This is the definitive guide to creating your Contractor. It will walk you through the character creation process, step by step, and contains all the basics you need to begin your journey through the Great Game. More advanced info can be found by following the various links to more specific articles on the wiki. In general, there are two main steps to creating a Contractor: First, determine your Character-Concept, which includes your backstory, ambition, etc, and second, create a statistical representation of that concept through Abilities, Attributes, Merits, Flaws, Traumas, and Willpower.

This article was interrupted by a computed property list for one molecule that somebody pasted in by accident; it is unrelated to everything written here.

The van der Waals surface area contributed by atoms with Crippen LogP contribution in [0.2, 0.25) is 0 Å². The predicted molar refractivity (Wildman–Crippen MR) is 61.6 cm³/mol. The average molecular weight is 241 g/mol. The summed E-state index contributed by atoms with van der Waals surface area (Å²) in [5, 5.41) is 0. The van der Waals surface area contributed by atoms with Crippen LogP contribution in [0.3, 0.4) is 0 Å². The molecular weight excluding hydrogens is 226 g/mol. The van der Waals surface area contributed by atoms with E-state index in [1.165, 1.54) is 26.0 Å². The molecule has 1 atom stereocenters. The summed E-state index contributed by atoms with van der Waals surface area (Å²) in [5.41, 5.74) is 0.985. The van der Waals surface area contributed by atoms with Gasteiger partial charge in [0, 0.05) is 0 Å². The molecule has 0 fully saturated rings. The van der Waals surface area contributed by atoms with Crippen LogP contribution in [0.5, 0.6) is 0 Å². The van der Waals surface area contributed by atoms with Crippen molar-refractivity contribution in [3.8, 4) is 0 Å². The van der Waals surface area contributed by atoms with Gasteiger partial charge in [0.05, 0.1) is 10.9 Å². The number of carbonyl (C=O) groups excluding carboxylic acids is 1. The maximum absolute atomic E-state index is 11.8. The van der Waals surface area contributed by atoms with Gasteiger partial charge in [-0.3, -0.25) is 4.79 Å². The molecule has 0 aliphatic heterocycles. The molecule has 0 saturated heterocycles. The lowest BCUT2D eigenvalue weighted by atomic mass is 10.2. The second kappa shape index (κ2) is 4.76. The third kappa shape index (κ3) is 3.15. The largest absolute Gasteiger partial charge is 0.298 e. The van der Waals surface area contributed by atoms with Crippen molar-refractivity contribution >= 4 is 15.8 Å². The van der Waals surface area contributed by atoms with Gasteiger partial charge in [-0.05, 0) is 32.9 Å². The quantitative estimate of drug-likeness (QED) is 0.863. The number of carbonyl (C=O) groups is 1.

Each character must have a unique concept. Who is your character, what is their role in the world, to what do they aspire? This is simultaneously the most important facet of character creation and the most difficult. Your concept will inform not only the statistics you select and thus your capabilities in game, but should ideally be the root of your role-playing as well. At it's core, House Games (and to a certain extent, all role-playing games) are a game about storytelling and acting. Characterization is therefore crucial, and the strength of the foundation you lay with your initial concept will have a profound impact on how easy it is to properly perform as your character.